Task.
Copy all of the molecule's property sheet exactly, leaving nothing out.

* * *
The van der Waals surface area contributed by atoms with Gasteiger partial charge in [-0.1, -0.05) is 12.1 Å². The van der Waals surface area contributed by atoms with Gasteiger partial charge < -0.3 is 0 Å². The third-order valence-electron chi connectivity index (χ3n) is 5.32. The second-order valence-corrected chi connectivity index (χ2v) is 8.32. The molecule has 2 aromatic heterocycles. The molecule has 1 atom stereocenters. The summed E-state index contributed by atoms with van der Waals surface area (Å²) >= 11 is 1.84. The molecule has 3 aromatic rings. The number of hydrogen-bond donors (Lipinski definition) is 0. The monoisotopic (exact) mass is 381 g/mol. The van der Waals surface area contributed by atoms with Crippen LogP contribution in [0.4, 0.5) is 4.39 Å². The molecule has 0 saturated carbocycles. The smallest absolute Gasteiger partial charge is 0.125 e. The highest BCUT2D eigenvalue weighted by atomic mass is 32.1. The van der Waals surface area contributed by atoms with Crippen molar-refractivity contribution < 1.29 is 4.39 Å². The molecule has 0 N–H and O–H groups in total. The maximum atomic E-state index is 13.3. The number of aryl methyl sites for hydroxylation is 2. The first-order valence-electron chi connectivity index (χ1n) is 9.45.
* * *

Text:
The van der Waals surface area contributed by atoms with Gasteiger partial charge in [-0.1, -0.05) is 12.1 Å². The van der Waals surface area contributed by atoms with Gasteiger partial charge < -0.3 is 0 Å². The third-order valence-electron chi connectivity index (χ3n) is 5.32. The second-order valence-corrected chi connectivity index (χ2v) is 8.32. The molecule has 2 aromatic heterocycles. The molecule has 1 atom stereocenters. The summed E-state index contributed by atoms with van der Waals surface area (Å²) >= 11 is 1.84. The molecule has 3 aromatic rings. The number of hydrogen-bond donors (Lipinski definition) is 0. The monoisotopic (exact) mass is 381 g/mol. The van der Waals surface area contributed by atoms with Crippen LogP contribution in [0.4, 0.5) is 4.39 Å². The molecule has 0 saturated carbocycles. The smallest absolute Gasteiger partial charge is 0.125 e. The highest BCUT2D eigenvalue weighted by atomic mass is 32.1. The van der Waals surface area contributed by atoms with Crippen molar-refractivity contribution < 1.29 is 4.39 Å². The molecule has 0 N–H and O–H groups in total. The maximum atomic E-state index is 13.3. The number of aryl methyl sites for hydroxylation is 2. The first-order valence-electron chi connectivity index (χ1n) is 9.45.